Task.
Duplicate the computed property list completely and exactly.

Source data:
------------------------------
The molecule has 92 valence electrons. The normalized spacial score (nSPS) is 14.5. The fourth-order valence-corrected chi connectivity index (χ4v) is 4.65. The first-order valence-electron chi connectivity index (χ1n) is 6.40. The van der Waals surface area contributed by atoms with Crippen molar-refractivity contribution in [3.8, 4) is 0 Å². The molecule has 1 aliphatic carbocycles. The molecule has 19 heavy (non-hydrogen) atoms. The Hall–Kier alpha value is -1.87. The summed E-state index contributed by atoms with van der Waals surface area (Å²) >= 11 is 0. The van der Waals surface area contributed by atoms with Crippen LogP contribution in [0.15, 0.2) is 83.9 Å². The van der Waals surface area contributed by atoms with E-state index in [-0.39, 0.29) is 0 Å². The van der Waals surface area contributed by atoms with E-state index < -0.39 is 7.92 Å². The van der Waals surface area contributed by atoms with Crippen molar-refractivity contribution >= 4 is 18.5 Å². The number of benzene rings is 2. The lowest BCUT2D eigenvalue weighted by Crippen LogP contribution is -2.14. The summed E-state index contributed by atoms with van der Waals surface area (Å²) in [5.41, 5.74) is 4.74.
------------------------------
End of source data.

The molecule has 92 valence electrons. The normalized spacial score (nSPS) is 14.5. The fourth-order valence-corrected chi connectivity index (χ4v) is 4.65. The first-order valence-electron chi connectivity index (χ1n) is 6.40. The van der Waals surface area contributed by atoms with Crippen molar-refractivity contribution in [3.8, 4) is 0 Å². The molecule has 1 aliphatic carbocycles. The molecule has 19 heavy (non-hydrogen) atoms. The Hall–Kier alpha value is -1.87. The summed E-state index contributed by atoms with van der Waals surface area (Å²) >= 11 is 0. The van der Waals surface area contributed by atoms with Crippen LogP contribution in [0.15, 0.2) is 83.9 Å². The van der Waals surface area contributed by atoms with E-state index in [-0.39, 0.29) is 0 Å². The van der Waals surface area contributed by atoms with E-state index < -0.39 is 7.92 Å². The van der Waals surface area contributed by atoms with Crippen molar-refractivity contribution >= 4 is 18.5 Å². The number of benzene rings is 2. The lowest BCUT2D eigenvalue weighted by Crippen LogP contribution is -2.14. The summed E-state index contributed by atoms with van der Waals surface area (Å²) in [5.41, 5.74) is 4.74.